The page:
Young travelers are eligible for some special breaks on international rail travel.
Many are familiar with the popular Eurail Youthpasses, which allow one or two months of unlimited second-class travel in 16 European countries to persons under 26 years of age. Fewer realize many national rail services also offer special youth tickets. Some of these don't pressure you into traveling on consecutive days, while others offer a youth discount even if you want to go first-class. Here's a sampling of special fares available this year.
Travelers ages 16 through 25 can get a rail pass for unlimited travel on all trains in Belgium, Netherlands and Luxembourg. This ticket doesn't force you into moving too fast. It is valid for any five days of a 17-day period between March 15 and Sept. 15. It's called the Benelux Junior Tourrail Pass and you can buy it at rail stations in those three countries. The price will vary depending on the exchange rate at the time but a first-class ticket will be about $54 and second-class about $36.
A Special Ticket
Holland's special ticket is called a Teenage Rover. Again, you are not forced to set a fast pace to get full value. It's good for second-class rail travel on any four days of a 10-day period during June, July and August. You must be under 19 on the first day of travel to be eligible. It costs about $16.
At Austrian rail stations travelers 6 to 26 can buy an Austria Ticket that not only allows unlimited use of second-class rail services but is also valid for buses (not municipal) and the boats on Lake St. Wolfgang. A nine-day ticket is about $59, the 16-day version costs $84.
At rail stations in Belgium you can buy that country's Junior Tourrail ticket, which allows persons ages 12 through 25 to travel for any five days of a 16-day period for $24 second class or $35 first class. A second version is valid for travel any eight days of a 16-day period for $46 first class, $31 second class.
A pass for unlimited second-class train travel in West Germany for people under 26 is sold through travel agencies here or at rail stations and airports in West Germany. Price is about $70 for nine days and $90 for 16 days.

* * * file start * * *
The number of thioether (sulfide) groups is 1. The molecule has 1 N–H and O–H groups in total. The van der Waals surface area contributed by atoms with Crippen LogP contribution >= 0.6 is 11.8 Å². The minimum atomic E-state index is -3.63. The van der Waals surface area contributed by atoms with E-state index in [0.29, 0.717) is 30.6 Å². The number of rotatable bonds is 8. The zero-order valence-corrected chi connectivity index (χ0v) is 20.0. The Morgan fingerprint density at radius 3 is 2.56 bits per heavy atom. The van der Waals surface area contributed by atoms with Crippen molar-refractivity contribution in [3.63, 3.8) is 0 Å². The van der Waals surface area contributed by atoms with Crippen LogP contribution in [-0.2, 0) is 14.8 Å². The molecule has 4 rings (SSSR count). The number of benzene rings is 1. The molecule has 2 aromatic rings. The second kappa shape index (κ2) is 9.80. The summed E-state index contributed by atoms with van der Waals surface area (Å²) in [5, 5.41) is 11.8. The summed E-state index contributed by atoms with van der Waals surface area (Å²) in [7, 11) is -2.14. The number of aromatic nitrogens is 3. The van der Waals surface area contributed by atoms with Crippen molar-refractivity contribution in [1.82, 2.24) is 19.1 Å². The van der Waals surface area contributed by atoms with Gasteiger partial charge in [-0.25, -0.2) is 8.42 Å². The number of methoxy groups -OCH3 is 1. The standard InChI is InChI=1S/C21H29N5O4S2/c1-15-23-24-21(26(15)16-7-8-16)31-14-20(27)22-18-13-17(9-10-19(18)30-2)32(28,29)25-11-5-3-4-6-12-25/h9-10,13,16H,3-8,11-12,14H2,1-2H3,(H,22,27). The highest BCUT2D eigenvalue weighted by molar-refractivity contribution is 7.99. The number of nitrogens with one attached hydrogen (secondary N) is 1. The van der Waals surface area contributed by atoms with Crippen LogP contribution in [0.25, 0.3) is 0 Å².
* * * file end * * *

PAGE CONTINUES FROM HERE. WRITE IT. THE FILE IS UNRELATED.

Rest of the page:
Travelers 16 to 26 going to Switzerland can buy a special ticket before leaving home that entitles them to a 50% reduction on travel fares within the country. The ticket, called the Junior Half-Fare Travel Card, costs $16. It is valid for reduced rates on trains, some of which are not covered by the Eurail Youthpass, postal buses and lake steamers, for one month. You cannot buy it after you reach Switzerland.
Britain also gives you a break but special Britrail Youth Passes must be bought from travel agents before reaching Britain. Travelers 16 to under 26 can have unlimited second-class rail travel in England, Wales and Scotland for 7 days for $95, 14 days $150, 21 days $190 or 1 month at $225.
Youth Rambler Passes
In Ireland travelers 14 to 26 can buy unlimited travel on rail or buses for eight days for $61 or 15 days for $88. These Youth Rambler Passes must be bought from travel agents before you arrive in the Republic of Ireland.
The Eurail Youthpass also must be purchased from a travel agent before going abroad. The one-month ticket is $290, a two-month pass costs $370.
If this will be your first time for much train travel abroad, keep some quick tips in mind:
A good source of information on rail services around the world is the "Eurail Guide Annual" by Marvin L. Saltzman. You'll find details on 1986 ticket prices, day trips from 157 European cities, tips on what to see and do in 1,502 cities and resorts around the world, departure and arrival times and international rail connections for key trains worldwide. Price at retail book stores is $10.95.
Don't Let It Smudge
If your unlimited travel pass has your signature, cover the signature with clear tape so it won't get smudged and become a problem for conductors who compare it against the signature on your passport.
If you will be taking long trips pack a small container to carry some water in. Tap water on many trains is undrinkable and unusable for brushing teeth.
Try to schedule travel to avoid national holidays; trains will be packed and if you can't get a reservation or are not willing to pay for one you'll wind up standing.
If you nap on the train, be careful that the car you are in is going to the destination that you want. On many European trains different cars go to different cities, and cars are added or removed at different stops on the route. The destination of each car is therefore displayed beside the door. If in doubt, check with a conductor before nodding off.